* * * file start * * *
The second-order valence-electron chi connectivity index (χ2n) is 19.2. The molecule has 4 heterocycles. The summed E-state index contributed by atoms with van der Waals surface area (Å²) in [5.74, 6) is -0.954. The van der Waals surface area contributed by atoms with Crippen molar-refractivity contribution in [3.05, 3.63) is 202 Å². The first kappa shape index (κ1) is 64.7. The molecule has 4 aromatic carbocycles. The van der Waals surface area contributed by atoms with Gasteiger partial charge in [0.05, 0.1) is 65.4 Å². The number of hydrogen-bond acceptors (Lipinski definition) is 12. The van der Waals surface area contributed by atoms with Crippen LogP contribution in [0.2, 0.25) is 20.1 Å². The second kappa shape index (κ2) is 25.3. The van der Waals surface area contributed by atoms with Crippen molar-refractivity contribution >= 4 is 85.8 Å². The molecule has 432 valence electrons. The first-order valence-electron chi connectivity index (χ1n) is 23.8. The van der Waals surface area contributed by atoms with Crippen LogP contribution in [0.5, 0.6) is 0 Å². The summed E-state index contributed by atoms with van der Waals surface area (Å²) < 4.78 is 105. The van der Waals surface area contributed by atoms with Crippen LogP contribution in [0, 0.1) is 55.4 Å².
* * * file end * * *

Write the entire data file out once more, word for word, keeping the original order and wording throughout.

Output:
The second-order valence-electron chi connectivity index (χ2n) is 19.2. The molecule has 4 heterocycles. The summed E-state index contributed by atoms with van der Waals surface area (Å²) in [5.74, 6) is -0.954. The van der Waals surface area contributed by atoms with Crippen molar-refractivity contribution in [3.05, 3.63) is 202 Å². The first kappa shape index (κ1) is 64.7. The molecule has 4 aromatic carbocycles. The van der Waals surface area contributed by atoms with Gasteiger partial charge in [0.05, 0.1) is 65.4 Å². The number of hydrogen-bond acceptors (Lipinski definition) is 12. The van der Waals surface area contributed by atoms with Crippen LogP contribution in [0.2, 0.25) is 20.1 Å². The second kappa shape index (κ2) is 25.3. The van der Waals surface area contributed by atoms with Crippen molar-refractivity contribution >= 4 is 85.8 Å². The molecule has 432 valence electrons. The first-order valence-electron chi connectivity index (χ1n) is 23.8. The van der Waals surface area contributed by atoms with Crippen LogP contribution in [0.5, 0.6) is 0 Å². The summed E-state index contributed by atoms with van der Waals surface area (Å²) < 4.78 is 105. The van der Waals surface area contributed by atoms with Crippen LogP contribution in [0, 0.1) is 55.4 Å².